…says Pen Hadow, the Artic Explorer and who has recently joined Fidelio Partners the board advisory and executive search firm, in today’s FT. He had established the first women’s polar expeditions and noticed how women behave differently under stress. I met him a few times about seven years ago and read his book, Solo. He struck me then as someone who is incredibly driven but with deep insight and I suspect he will achieve his goal in his new career to use his “experience to bring about change in perspective…having an effect on a group to enhance it, change their view of themselves”. These, it seems to me, are incredibly fulfilling objectives for him and hugely useful for his clients.
…according to research reported into today’s FT.In an excellent piece by Gillian Tett she refers to work carried out by London neurology Professor Peter Garrard and separately from the old country, Professor Niamh Brennan and graduate John Conroy at University College Dublin. The upshot is that you can detect hubris in the speech patterns of leaders. This comes as no surprise. Wouldn’t it be great if business and political leaders had to pass an annual Hubris Test like an MOT? We’d all be safer and wouldn’t it be hilarious?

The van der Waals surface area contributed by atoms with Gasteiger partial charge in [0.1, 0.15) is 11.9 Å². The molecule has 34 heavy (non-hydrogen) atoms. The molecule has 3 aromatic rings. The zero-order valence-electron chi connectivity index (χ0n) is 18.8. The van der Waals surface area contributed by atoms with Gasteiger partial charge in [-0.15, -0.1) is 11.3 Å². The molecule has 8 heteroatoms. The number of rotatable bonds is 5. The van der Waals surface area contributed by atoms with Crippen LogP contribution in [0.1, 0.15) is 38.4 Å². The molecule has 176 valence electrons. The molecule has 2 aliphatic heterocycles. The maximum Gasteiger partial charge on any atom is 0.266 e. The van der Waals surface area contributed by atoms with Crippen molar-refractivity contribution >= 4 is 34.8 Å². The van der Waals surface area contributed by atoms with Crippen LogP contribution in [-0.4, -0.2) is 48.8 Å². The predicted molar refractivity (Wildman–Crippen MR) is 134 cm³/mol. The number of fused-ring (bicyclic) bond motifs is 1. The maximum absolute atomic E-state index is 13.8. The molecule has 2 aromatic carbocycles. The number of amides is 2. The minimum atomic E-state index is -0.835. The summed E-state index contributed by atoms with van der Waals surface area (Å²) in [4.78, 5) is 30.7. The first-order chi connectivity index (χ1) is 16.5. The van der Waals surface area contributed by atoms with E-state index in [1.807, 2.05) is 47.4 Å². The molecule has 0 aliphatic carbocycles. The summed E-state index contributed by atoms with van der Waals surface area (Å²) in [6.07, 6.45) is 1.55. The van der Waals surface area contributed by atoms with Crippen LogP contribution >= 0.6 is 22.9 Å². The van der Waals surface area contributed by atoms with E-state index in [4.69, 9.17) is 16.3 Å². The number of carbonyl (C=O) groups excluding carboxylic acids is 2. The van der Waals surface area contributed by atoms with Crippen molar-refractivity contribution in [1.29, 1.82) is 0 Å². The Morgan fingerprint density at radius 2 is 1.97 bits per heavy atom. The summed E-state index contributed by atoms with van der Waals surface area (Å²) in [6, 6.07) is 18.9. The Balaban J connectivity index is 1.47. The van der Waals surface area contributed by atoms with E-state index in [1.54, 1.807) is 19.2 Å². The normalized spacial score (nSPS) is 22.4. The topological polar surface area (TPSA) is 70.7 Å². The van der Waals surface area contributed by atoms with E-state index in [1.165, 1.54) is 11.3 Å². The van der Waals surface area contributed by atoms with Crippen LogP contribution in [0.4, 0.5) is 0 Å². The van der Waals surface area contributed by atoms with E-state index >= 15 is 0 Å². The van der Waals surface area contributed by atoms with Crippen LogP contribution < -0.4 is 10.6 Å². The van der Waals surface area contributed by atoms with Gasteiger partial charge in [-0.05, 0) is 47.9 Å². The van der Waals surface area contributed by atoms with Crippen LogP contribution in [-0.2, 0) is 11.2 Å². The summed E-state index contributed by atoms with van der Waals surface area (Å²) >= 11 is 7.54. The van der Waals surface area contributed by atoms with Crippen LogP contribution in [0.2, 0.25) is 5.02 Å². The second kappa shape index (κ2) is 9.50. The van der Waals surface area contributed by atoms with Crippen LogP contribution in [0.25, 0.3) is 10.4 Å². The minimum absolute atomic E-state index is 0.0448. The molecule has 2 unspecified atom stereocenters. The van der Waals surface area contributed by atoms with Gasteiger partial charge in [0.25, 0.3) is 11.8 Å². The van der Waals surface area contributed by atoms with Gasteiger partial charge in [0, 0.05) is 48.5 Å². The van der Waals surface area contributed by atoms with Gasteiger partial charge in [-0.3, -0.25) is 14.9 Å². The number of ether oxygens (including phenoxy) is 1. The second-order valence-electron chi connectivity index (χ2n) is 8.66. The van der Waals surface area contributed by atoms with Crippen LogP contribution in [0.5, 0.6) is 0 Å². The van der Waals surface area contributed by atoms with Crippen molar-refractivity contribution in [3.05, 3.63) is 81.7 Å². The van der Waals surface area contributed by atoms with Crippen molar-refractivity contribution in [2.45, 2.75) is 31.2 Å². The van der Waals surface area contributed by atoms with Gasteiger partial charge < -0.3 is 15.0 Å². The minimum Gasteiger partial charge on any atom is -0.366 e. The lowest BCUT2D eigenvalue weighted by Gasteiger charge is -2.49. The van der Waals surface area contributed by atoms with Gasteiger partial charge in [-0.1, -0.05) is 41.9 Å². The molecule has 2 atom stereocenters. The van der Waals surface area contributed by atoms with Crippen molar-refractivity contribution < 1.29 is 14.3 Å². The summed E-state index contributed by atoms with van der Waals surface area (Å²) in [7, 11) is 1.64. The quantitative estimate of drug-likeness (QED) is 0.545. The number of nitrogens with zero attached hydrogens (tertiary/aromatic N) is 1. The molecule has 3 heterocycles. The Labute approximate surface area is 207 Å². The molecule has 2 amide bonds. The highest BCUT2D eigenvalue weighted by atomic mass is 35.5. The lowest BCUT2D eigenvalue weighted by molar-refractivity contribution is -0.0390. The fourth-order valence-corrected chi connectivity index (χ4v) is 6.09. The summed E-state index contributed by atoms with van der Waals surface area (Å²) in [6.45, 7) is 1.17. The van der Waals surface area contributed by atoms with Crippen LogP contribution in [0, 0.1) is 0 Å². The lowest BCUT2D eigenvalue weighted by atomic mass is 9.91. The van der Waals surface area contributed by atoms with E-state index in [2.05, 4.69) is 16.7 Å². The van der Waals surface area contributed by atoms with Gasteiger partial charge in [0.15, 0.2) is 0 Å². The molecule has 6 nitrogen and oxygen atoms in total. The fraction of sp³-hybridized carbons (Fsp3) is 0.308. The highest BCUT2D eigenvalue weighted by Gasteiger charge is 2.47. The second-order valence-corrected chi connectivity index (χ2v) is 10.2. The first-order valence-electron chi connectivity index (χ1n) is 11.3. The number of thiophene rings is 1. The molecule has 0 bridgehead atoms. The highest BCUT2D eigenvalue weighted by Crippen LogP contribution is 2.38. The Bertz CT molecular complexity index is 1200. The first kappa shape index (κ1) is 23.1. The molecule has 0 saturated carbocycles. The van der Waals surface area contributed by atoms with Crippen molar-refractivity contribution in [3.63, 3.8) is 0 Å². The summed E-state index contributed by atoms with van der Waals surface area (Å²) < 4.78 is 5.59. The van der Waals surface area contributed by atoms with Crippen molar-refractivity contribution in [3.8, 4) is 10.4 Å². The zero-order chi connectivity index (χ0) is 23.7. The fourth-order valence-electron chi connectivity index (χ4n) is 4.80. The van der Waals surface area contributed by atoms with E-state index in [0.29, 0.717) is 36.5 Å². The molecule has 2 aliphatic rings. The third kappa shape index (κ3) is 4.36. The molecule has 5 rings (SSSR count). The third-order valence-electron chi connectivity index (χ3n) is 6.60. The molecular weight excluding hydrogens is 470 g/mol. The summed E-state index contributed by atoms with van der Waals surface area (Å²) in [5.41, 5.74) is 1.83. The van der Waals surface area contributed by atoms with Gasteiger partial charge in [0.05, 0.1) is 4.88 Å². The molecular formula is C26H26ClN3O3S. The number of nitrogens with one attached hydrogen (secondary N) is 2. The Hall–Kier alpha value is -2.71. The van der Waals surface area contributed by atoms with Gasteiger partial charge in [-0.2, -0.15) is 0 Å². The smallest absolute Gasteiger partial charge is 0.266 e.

…have ever seen about the human condition.
John Paul Rathbone wrote in Tuesday’s FT: “…odd as it may seem that financiers, often lambasted for their lack of ethics, are looking to meditation in the wake of the financial crisis, it may be because of the crisis that more are turning to it”.
This trend is interesting. In my own work I notice an increasingly willingness of senior clients to explore “mindfulness”.
However, Rathbone righty ends this piece with a challenge: “Whether that [it] will make a difference to the ethics of the financial world is an open question”